Sodium Orthovanadate Changes Fatty Acid Composition and Increased Expression of Stearoyl-Coenzyme A Desaturase in THP-1 Macrophages

  • Jan Korbecki
  • Izabela Gutowska
  • Marta Wiercioch
  • Agnieszka Łukomska
  • Maciej Tarnowski
  • Arleta Drozd
  • Katarzyna Barczak
  • Dariusz Chlubek
  • Irena Baranowska-BosiackaEmail author
Open Access


Vanadium compounds are promising antidiabetic agents. In addition to regulating glucose metabolism, they also alter lipid metabolism. Due to the clear association between diabetes and atherosclerosis, the purpose of the present study was to assess the effect of sodium orthovanadate on the amount of individual fatty acids and the expression of stearoyl-coenzyme A desaturase (SCD or Δ9-desaturase), Δ5-desaturase, and Δ6-desaturase in macrophages. THP-1 macrophages differentiated with phorbol 12-myristate 13-acetate (PMA) were incubated in vitro for 48 h with 1 μM or 10 μM sodium orthovanadate (Na3VO4). The estimation of fatty acid composition was performed by gas chromatography. Expressions of the genes SCD, fatty acid desaturase 1 (FADS1), and fatty acid desaturase 2 (FADS2) were tested by qRT-PCR. Sodium orthovanadate in THP-1 macrophages increased the amount of saturated fatty acids (SFA) such as palmitic acid and stearic acid, as well as monounsaturated fatty acids (MUFA)—oleic acid and palmitoleic acid. Sodium orthovanadate caused an upregulation of SCD expression. Sodium orthovanadate at the given concentrations did not affect the amount of polyunsaturated fatty acids (PUFA) such as linoleic acid, arachidonic acid, eicosapentaenoic acid (EPA), docosapentaenoic acid (DPA), and docosahexaenoic acid (DHA). In conclusion, sodium orthovanadate changed SFA and MUFA composition in THP-1 macrophages and increased expression of SCD. Sodium orthovanadate did not affect the amount of any PUFA. This was associated with a lack of influence on the expression of FADS1 and FADS2.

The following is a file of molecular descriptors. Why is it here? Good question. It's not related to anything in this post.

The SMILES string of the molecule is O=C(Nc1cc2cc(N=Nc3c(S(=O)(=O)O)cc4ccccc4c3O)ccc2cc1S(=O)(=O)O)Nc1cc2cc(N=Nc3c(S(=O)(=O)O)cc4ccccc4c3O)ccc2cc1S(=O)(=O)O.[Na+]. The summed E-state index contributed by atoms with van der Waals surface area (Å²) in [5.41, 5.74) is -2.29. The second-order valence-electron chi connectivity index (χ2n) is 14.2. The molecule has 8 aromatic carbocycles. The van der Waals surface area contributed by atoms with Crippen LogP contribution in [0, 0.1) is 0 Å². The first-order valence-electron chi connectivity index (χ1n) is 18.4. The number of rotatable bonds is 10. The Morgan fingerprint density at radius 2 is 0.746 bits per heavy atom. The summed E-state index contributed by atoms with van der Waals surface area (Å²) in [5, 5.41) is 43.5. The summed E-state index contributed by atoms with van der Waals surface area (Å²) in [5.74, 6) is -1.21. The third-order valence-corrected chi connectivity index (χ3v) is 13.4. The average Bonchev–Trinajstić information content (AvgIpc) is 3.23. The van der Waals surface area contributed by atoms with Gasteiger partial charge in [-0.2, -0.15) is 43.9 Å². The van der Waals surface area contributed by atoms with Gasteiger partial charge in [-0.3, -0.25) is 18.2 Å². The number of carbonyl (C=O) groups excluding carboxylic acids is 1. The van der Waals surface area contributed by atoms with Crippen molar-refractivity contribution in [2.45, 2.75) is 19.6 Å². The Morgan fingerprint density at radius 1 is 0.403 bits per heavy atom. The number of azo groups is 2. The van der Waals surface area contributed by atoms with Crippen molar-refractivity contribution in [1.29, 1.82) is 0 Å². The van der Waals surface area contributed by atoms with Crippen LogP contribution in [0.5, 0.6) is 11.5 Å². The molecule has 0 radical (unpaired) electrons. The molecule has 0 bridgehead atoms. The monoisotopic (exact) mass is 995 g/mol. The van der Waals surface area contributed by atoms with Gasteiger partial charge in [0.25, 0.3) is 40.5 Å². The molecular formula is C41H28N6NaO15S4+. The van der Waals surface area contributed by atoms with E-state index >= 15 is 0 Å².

Sodium orthovanadate Fatty acids Macrophage THP-1 Desaturase 


Vanadium is a metal that forms numerous inorganic compounds and complexes with organic substances. They are the subject of growing interest among researchers thanks to their antitumor properties [1]. All vanadium compounds are competitive inhibitors of protein tyrosine phosphatases (PTP) [2, 3]. In experiments on cancer cells, vanadium compounds inhibited cell cycle at checkpoints G0/G1, G1/S, and G2/M [4, 5, 6, 7, 8, 9]. This is partly related to the inactivation of PTP involved in the correct course of the cell cycle [10]. Vanadium compounds also act pro-apoptotically on tumor cells [4, 5, 6, 7, 9]. In particular, they cause the opening of the mitochondrial permeability transition pore which initiates apoptosis [11]. They also increase the expression of Bax and decrease the expression of Bcl-2, i.e., proteins regulating apoptosis [9]. Vanadium compounds also inhibit the epithelial–mesenchymal transition, which inhibits the formation of tumor metastases [12]. Due to these properties, they are intensively tested for use as antineoplastic drugs [1, 13].